Do drivers have right of way during a funeral procession?

Author: Sandra S. Gregor, Fredericksburg, VA Personal Injury Attorney

I have vivid memories from my childhood of my parents pulling over to the side of the road when a funeral procession approached. The cars in the procession all had their headlights on and would proceed through red lights as we waited through several light sequences. When I started driving, I followed suit. At the time, I assumed this was something the people in my small community did to pay their respects. I didn’t consider how the drivers in the procession were allowed to disobey traffic laws we were all subject to.

Under Virginia law, however, not every funeral procession affords drivers this right. Instead, it is reserved for those processions with a police or sheriff’s escort.

Funeral processions traveling under police or sheriff's escort shall have the right-of-way in any highway through which they may pass. Localities may, by ordinance, provide for such escort service and provide for the imposition of reasonable fees to defray the cost of such service. The sheriff or police department in any locality may provide traffic control for funeral processions when equipment and personnel are not otherwise engaged in law-enforcement activities.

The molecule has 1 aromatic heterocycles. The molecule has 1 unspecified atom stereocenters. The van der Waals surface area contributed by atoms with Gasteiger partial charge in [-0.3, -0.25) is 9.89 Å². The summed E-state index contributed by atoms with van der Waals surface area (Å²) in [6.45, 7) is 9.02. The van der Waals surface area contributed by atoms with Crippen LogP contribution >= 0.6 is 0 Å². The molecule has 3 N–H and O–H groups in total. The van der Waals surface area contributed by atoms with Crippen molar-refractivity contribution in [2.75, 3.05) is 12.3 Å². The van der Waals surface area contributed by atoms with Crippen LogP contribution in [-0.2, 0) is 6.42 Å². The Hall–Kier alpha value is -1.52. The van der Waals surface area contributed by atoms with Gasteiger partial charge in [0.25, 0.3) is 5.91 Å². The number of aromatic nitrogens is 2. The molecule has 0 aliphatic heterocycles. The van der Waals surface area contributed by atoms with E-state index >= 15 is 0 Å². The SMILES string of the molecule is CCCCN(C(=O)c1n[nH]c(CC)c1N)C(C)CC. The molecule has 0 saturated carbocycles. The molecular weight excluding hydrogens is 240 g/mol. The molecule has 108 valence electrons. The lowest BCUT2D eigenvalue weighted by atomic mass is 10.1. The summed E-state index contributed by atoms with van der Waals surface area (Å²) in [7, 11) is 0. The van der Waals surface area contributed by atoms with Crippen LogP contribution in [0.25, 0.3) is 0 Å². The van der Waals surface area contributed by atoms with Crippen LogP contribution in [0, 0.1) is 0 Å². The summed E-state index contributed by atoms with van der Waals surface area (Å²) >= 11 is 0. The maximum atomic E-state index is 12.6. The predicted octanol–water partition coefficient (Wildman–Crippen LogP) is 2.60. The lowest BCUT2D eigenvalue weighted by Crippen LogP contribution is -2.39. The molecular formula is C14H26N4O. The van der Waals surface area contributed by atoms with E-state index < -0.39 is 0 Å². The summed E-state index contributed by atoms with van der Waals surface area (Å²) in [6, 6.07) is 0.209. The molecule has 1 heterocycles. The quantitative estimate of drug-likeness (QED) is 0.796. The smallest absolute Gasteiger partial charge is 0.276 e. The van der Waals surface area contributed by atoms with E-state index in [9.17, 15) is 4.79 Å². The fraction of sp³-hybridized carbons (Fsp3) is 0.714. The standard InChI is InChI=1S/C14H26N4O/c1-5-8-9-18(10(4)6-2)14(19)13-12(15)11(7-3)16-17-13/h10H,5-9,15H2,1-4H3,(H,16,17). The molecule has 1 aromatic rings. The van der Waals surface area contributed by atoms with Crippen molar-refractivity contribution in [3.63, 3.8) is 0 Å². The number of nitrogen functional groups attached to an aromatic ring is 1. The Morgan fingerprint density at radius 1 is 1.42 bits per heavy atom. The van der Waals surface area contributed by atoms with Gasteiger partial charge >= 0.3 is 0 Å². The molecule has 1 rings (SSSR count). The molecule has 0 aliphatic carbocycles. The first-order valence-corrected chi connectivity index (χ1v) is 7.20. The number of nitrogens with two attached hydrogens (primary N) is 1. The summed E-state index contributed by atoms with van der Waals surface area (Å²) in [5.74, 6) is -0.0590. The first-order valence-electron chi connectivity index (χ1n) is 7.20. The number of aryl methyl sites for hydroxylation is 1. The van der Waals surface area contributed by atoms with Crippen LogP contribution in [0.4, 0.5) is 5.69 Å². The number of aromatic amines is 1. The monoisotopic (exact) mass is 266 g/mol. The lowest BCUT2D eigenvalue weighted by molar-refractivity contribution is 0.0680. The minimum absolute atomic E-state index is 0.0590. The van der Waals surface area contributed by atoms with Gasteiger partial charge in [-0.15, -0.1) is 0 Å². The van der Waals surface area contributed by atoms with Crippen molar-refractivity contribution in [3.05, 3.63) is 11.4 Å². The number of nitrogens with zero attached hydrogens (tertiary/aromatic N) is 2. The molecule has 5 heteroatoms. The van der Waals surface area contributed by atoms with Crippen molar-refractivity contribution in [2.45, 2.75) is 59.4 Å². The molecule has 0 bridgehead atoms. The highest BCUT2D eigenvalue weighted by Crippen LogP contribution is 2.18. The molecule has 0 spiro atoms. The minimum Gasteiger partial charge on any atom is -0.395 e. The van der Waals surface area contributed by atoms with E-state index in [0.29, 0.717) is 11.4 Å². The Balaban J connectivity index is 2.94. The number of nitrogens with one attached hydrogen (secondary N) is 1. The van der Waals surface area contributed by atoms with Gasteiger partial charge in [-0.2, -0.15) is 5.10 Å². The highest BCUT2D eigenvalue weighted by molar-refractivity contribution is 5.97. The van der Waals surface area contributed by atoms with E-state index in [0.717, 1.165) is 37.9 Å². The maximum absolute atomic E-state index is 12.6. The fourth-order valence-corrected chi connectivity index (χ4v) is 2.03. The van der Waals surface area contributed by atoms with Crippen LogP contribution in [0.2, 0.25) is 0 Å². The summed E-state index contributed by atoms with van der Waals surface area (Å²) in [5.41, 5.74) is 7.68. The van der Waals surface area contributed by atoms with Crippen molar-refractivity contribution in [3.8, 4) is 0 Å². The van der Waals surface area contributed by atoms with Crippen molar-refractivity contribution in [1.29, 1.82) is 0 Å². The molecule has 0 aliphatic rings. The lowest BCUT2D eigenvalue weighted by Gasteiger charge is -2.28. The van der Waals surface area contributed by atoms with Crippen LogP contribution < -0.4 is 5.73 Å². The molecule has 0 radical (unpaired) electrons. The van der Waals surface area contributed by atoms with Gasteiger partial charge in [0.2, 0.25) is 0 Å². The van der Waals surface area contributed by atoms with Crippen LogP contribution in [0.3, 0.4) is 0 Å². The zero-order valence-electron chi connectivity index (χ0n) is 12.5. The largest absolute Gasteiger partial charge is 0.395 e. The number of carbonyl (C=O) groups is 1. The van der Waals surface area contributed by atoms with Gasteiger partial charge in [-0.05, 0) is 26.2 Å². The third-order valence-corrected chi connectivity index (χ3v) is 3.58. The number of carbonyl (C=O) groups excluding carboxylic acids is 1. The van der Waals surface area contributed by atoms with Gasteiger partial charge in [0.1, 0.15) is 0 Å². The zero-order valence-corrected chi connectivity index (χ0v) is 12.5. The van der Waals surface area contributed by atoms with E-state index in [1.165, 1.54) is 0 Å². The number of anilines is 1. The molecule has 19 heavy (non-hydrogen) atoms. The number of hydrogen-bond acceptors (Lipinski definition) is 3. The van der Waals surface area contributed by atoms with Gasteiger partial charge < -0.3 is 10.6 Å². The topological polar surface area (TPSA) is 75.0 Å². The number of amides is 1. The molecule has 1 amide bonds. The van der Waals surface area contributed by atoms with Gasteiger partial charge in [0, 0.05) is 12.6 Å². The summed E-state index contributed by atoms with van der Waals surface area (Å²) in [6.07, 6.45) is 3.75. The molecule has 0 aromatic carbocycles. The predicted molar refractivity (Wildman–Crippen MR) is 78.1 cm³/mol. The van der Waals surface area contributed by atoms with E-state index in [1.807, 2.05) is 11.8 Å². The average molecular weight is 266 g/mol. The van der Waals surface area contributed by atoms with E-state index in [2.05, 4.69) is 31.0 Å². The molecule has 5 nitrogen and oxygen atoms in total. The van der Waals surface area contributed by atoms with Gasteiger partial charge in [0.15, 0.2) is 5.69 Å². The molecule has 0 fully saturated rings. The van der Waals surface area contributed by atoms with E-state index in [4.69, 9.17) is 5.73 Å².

Vehicles traveling as part of any funeral procession, whether escorted or unescorted, may display high beam headlights and flash all four turn signals or hazard lights to identify themselves as part of the procession. No vehicle that is not properly part of a funeral procession shall join, pass through, or interfere with the passage of any funeral procession under escort.[1]

If you are in a funeral procession, you are only allowed to disobey traffic lights if the procession has a police or sheriff’s escort.[2]  Other drivers should be aware of the funeral processions as you cannot join, pass through, or interfere with the procession. However, if the procession does not have an escort, the drivers will not have the right to disregard traffic signs and signals and traffic should proceed as normal.[3]

About the Author: Sandy Gregor is a trial attorney with 15 years of courtroom experience. She was listed as a "Rising Star" by Virginia Super Lawyers Magazine for three years and is a member of the Virginia Womens Attorney Association. Sandy's practice includes car accident litigation, wrongful death litigation, and premises liability.

[1] Va. Code §46.2-828.

[2] In 2014, an Alexandria man was pulled over by the police for running a red light while driving in a funeral procession causing him to miss his great-grandmother’s burial. See Clarifying right-of-way for funeral processions in Va.,

[3] See Virginia Driver’s Manual, Virginia Department of Motor Vehicles,

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